Checking the list, it seems the current pack is good to 2023. I must have replaced it a year or two ago, which will be why the box of technically-expired batteries in my study for non-critical items like TV remotes is particularly full at the moment.

    Since you ask

    Pete
    Very well organised. You would be surprised how many times Ive checked (along with the other billion things) before setting off to find all spare betteries on a boat are duff.

  7. #67
    Join Date
    Sep 2018
    Posts
    41

    Default Re: Call yourself a navigator?'

    Quote Originally Posted by zoidberg View Post
    Worsley was the real hero on that trip IMHO...... but he wasn't a favourite of the King - just a 'tradesman'.
    When you google "Records of the Canterbury Museum Volume 32 2018" you can download Frank Worsley's navigational log book of the James Caird voyage from Elephant Island to South Georgia with comments and recalculations. Totally awesome to read step by step how he managed to reach South Georgia.

  8. #68
    Join Date
    May 2007
    Location
    Cambridge, UK
    Posts
    6,042

    Default Re: Call yourself a navigator?'

    Quote Originally Posted by scotty123 View Post
    When doing distance off, do you take height of tide into consideration?
    I didn't, but probably should have for maximum accuracy. But in those days knowing your position to a cable was pretty good!

  9. #69
    Join Date
    May 2007
    Location
    Cambridge, UK
    Posts
    6,042

    Default Re: Call yourself a navigator?'

    Quote Originally Posted by PHN View Post
    When you google "Records of the Canterbury Museum Volume 32 2018" you can download Frank Worsley's navigational log book of the James Caird voyage from Elephant Island to South Georgia with comments and recalculations. Totally awesome to read step by step how he managed to reach South Georgia.
    The really clever bit was crossing the unknown interior of South Georgia to reach a whaling station on the north shore. Worsley's navigation was amazing, but that crossing was nothing short of miraculous.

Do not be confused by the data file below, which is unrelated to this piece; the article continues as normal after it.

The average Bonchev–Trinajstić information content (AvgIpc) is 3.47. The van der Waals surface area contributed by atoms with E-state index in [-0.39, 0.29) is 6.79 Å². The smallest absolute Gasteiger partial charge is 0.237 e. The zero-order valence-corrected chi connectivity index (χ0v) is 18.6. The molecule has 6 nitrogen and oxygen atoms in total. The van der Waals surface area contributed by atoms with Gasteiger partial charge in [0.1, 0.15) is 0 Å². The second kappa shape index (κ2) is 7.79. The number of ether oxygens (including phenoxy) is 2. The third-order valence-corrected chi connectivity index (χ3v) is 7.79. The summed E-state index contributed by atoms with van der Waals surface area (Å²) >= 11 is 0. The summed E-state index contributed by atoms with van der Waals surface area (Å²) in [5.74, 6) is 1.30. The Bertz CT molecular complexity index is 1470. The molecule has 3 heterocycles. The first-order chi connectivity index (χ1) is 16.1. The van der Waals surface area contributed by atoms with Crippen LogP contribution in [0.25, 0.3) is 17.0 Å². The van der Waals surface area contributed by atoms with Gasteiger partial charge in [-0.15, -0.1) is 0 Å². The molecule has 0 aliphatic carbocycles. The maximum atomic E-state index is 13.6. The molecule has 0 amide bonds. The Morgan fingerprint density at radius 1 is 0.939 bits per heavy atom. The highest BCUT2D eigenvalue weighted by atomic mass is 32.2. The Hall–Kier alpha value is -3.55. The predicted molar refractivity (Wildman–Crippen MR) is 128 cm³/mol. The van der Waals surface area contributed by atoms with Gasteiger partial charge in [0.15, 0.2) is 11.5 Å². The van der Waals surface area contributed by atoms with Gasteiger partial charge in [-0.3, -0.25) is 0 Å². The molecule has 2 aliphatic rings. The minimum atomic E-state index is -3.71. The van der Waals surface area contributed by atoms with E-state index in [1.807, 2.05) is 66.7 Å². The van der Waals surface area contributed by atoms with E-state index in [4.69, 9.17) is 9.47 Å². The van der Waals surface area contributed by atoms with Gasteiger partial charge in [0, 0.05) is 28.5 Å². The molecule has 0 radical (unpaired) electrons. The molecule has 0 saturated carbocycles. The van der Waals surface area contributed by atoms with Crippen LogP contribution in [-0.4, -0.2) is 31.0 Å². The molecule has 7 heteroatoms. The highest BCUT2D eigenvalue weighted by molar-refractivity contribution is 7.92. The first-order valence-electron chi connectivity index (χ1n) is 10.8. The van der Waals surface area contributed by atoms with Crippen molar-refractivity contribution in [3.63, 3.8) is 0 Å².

10. #70
    Join Date
    Nov 2016
    Posts
    2,460

    Default Re: Call yourself a navigator?'

    Quote Originally Posted by scotty123 View Post
    When doing distance off, do you take height of tide into consideration?
    Yes.

    The charted height of a light is given from the centre of the lamp's glazing to MHWS. Should you measure the angle subtended when the tide is low, you're measuring too large an angle. Add the difference between MHWS and tide height to the charted height of the light, to enter the relevant table in Reeds Nautical Almanac or one of the other, traditional 'navigational epitomes' such as Burtons.

    Should you choose not to do this, the 'Range Off' extracted from the table will be less than reality, suggesting you are closer to the light than you really are.

    Some racing navs, wanting to pass a hazard outside a specific 'Distance Off' - such as the reefs off The Lizard - would set the extracted Sextant Angle on the Sextant for, say, 3nm as extracted from the table - WITHOUT making a correction for Height of Tide - and provided the Limiting Vertical Sextant Angle does not exceed the extracted preset angle, they are confident of passing the hazard outside of the critical range.

    A similar technique can be applied when seeking to pass INSIDE an off-lying hazard. In this case, the Limiting VSA must be exceeded to ensure you pass close enough to the light to clear the offshore hazard..... via an inner passage.